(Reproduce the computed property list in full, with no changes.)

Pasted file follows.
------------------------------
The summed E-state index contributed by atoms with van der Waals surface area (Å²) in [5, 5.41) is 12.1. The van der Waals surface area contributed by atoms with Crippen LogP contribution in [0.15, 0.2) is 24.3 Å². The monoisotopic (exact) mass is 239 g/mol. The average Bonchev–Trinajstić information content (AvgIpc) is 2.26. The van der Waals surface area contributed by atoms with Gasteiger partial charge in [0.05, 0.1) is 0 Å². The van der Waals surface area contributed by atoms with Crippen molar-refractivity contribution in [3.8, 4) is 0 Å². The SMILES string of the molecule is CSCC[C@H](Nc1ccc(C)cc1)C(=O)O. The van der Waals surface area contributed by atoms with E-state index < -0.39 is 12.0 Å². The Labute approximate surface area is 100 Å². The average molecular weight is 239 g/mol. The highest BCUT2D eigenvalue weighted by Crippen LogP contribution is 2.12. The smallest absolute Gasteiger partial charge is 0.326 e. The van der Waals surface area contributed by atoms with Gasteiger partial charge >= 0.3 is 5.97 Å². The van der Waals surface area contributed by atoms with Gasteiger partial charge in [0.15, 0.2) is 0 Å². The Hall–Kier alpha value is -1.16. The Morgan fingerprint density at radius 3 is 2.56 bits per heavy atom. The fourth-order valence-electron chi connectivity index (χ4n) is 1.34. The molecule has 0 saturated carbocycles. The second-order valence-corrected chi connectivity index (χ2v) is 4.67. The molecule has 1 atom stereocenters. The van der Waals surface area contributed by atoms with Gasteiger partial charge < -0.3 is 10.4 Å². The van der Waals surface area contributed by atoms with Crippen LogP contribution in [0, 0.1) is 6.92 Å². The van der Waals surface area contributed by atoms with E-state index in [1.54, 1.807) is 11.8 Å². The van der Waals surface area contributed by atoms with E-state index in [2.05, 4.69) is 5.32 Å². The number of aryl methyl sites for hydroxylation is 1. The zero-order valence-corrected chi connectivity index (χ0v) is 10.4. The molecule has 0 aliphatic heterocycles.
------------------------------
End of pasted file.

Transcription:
The summed E-state index contributed by atoms with van der Waals surface area (Å²) in [5, 5.41) is 12.1. The van der Waals surface area contributed by atoms with Crippen LogP contribution in [0.15, 0.2) is 24.3 Å². The monoisotopic (exact) mass is 239 g/mol. The average Bonchev–Trinajstić information content (AvgIpc) is 2.26. The van der Waals surface area contributed by atoms with Gasteiger partial charge in [0.05, 0.1) is 0 Å². The van der Waals surface area contributed by atoms with Crippen molar-refractivity contribution in [3.8, 4) is 0 Å². The SMILES string of the molecule is CSCC[C@H](Nc1ccc(C)cc1)C(=O)O. The van der Waals surface area contributed by atoms with E-state index < -0.39 is 12.0 Å². The Labute approximate surface area is 100 Å². The average molecular weight is 239 g/mol. The highest BCUT2D eigenvalue weighted by Crippen LogP contribution is 2.12. The smallest absolute Gasteiger partial charge is 0.326 e. The van der Waals surface area contributed by atoms with Gasteiger partial charge >= 0.3 is 5.97 Å². The van der Waals surface area contributed by atoms with Gasteiger partial charge in [0.15, 0.2) is 0 Å². The Hall–Kier alpha value is -1.16. The Morgan fingerprint density at radius 3 is 2.56 bits per heavy atom. The fourth-order valence-electron chi connectivity index (χ4n) is 1.34. The molecule has 0 saturated carbocycles. The second-order valence-corrected chi connectivity index (χ2v) is 4.67. The molecule has 1 atom stereocenters. The van der Waals surface area contributed by atoms with Gasteiger partial charge < -0.3 is 10.4 Å². The van der Waals surface area contributed by atoms with Crippen LogP contribution in [0, 0.1) is 6.92 Å². The van der Waals surface area contributed by atoms with E-state index in [1.54, 1.807) is 11.8 Å². The van der Waals surface area contributed by atoms with E-state index in [2.05, 4.69) is 5.32 Å². The number of aryl methyl sites for hydroxylation is 1. The zero-order valence-corrected chi connectivity index (χ0v) is 10.4. The molecule has 0 aliphatic heterocycles.